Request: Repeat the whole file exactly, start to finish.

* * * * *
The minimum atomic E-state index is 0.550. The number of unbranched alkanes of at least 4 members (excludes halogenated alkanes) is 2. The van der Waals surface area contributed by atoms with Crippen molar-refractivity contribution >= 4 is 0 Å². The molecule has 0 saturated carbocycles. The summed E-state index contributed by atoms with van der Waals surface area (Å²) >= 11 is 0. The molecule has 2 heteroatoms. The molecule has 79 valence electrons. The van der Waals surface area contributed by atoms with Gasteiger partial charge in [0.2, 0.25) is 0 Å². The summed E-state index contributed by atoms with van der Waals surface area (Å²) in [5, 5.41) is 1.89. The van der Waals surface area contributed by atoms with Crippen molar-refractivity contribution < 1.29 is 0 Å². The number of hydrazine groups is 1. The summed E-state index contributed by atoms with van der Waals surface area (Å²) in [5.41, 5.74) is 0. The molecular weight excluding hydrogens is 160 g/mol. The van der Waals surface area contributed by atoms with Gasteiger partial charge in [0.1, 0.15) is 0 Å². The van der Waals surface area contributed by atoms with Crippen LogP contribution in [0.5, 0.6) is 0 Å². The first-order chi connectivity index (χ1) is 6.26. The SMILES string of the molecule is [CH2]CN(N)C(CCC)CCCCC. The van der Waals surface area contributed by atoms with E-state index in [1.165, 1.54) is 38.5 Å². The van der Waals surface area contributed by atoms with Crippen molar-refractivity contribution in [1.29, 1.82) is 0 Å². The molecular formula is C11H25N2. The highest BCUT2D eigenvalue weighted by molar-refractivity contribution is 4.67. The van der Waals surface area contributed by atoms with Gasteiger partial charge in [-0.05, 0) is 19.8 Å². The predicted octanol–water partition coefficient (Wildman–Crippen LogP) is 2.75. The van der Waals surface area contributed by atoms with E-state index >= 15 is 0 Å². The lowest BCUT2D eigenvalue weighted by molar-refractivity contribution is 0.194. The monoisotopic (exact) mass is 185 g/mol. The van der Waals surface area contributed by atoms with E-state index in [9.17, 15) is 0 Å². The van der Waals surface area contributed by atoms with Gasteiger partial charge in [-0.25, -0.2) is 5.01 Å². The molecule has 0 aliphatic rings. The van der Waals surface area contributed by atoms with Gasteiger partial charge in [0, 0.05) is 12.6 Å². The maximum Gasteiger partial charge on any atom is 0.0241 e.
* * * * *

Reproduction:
The minimum atomic E-state index is 0.550. The number of unbranched alkanes of at least 4 members (excludes halogenated alkanes) is 2. The van der Waals surface area contributed by atoms with Crippen molar-refractivity contribution >= 4 is 0 Å². The molecule has 0 saturated carbocycles. The summed E-state index contributed by atoms with van der Waals surface area (Å²) >= 11 is 0. The molecule has 2 heteroatoms. The molecule has 79 valence electrons. The van der Waals surface area contributed by atoms with Gasteiger partial charge in [0.2, 0.25) is 0 Å². The summed E-state index contributed by atoms with van der Waals surface area (Å²) in [5, 5.41) is 1.89. The van der Waals surface area contributed by atoms with Crippen molar-refractivity contribution < 1.29 is 0 Å². The number of hydrazine groups is 1. The summed E-state index contributed by atoms with van der Waals surface area (Å²) in [5.41, 5.74) is 0. The molecular weight excluding hydrogens is 160 g/mol. The van der Waals surface area contributed by atoms with Gasteiger partial charge in [0.1, 0.15) is 0 Å². The van der Waals surface area contributed by atoms with Crippen LogP contribution in [0.5, 0.6) is 0 Å². The first-order chi connectivity index (χ1) is 6.26. The SMILES string of the molecule is [CH2]CN(N)C(CCC)CCCCC. The van der Waals surface area contributed by atoms with E-state index in [1.165, 1.54) is 38.5 Å². The van der Waals surface area contributed by atoms with Crippen molar-refractivity contribution in [1.29, 1.82) is 0 Å². The molecular formula is C11H25N2. The highest BCUT2D eigenvalue weighted by molar-refractivity contribution is 4.67. The van der Waals surface area contributed by atoms with Gasteiger partial charge in [-0.05, 0) is 19.8 Å². The predicted octanol–water partition coefficient (Wildman–Crippen LogP) is 2.75. The van der Waals surface area contributed by atoms with E-state index >= 15 is 0 Å². The lowest BCUT2D eigenvalue weighted by molar-refractivity contribution is 0.194. The monoisotopic (exact) mass is 185 g/mol. The van der Waals surface area contributed by atoms with E-state index in [9.17, 15) is 0 Å². The van der Waals surface area contributed by atoms with Gasteiger partial charge in [-0.25, -0.2) is 5.01 Å². The molecule has 0 aliphatic rings. The van der Waals surface area contributed by atoms with Gasteiger partial charge in [0, 0.05) is 12.6 Å². The maximum Gasteiger partial charge on any atom is 0.0241 e.